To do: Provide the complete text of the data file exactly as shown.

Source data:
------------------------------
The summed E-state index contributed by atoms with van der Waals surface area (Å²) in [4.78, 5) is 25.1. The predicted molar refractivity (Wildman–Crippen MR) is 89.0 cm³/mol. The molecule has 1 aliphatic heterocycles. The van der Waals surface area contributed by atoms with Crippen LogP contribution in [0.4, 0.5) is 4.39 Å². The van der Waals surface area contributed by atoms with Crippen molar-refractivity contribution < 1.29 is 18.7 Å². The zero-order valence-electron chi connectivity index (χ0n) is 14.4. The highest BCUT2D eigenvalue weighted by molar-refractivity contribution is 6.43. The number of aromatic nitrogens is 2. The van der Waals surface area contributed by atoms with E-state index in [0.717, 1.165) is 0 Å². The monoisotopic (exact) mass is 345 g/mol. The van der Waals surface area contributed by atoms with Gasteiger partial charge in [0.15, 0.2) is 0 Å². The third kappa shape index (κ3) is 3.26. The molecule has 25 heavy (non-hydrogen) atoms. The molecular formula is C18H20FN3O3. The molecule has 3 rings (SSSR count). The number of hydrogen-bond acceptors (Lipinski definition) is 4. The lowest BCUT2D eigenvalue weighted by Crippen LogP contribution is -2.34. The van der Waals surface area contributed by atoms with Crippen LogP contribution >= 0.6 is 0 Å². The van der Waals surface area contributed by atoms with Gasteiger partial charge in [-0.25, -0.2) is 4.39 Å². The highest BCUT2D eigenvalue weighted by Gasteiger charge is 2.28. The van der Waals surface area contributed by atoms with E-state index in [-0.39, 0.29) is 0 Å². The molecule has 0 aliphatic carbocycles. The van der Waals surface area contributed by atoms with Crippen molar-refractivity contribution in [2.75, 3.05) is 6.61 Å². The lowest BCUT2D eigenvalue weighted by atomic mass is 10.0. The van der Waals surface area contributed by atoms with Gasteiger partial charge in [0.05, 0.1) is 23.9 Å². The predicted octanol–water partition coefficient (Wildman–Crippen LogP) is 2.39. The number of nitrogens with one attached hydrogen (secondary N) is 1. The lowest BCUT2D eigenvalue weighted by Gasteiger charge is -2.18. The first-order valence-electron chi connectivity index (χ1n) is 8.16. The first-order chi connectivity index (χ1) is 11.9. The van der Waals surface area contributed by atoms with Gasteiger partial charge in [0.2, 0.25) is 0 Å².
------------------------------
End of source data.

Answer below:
The summed E-state index contributed by atoms with van der Waals surface area (Å²) in [4.78, 5) is 25.1. The predicted molar refractivity (Wildman–Crippen MR) is 89.0 cm³/mol. The molecule has 1 aliphatic heterocycles. The van der Waals surface area contributed by atoms with Crippen LogP contribution in [0.4, 0.5) is 4.39 Å². The van der Waals surface area contributed by atoms with Crippen molar-refractivity contribution < 1.29 is 18.7 Å². The zero-order valence-electron chi connectivity index (χ0n) is 14.4. The highest BCUT2D eigenvalue weighted by molar-refractivity contribution is 6.43. The number of aromatic nitrogens is 2. The van der Waals surface area contributed by atoms with E-state index in [0.717, 1.165) is 0 Å². The monoisotopic (exact) mass is 345 g/mol. The van der Waals surface area contributed by atoms with Gasteiger partial charge in [0.15, 0.2) is 0 Å². The third kappa shape index (κ3) is 3.26. The molecule has 25 heavy (non-hydrogen) atoms. The molecular formula is C18H20FN3O3. The molecule has 3 rings (SSSR count). The number of hydrogen-bond acceptors (Lipinski definition) is 4. The lowest BCUT2D eigenvalue weighted by Crippen LogP contribution is -2.34. The van der Waals surface area contributed by atoms with Crippen LogP contribution >= 0.6 is 0 Å². The van der Waals surface area contributed by atoms with Gasteiger partial charge in [-0.25, -0.2) is 4.39 Å². The highest BCUT2D eigenvalue weighted by Gasteiger charge is 2.28. The van der Waals surface area contributed by atoms with E-state index in [-0.39, 0.29) is 0 Å². The molecule has 0 aliphatic carbocycles. The van der Waals surface area contributed by atoms with Crippen molar-refractivity contribution in [2.75, 3.05) is 6.61 Å². The lowest BCUT2D eigenvalue weighted by atomic mass is 10.0. The van der Waals surface area contributed by atoms with Gasteiger partial charge in [0.05, 0.1) is 23.9 Å². The predicted octanol–water partition coefficient (Wildman–Crippen LogP) is 2.39. The number of nitrogens with one attached hydrogen (secondary N) is 1. The lowest BCUT2D eigenvalue weighted by Gasteiger charge is -2.18. The first-order valence-electron chi connectivity index (χ1n) is 8.16. The first-order chi connectivity index (χ1) is 11.9. The van der Waals surface area contributed by atoms with Gasteiger partial charge in [0.2, 0.25) is 0 Å².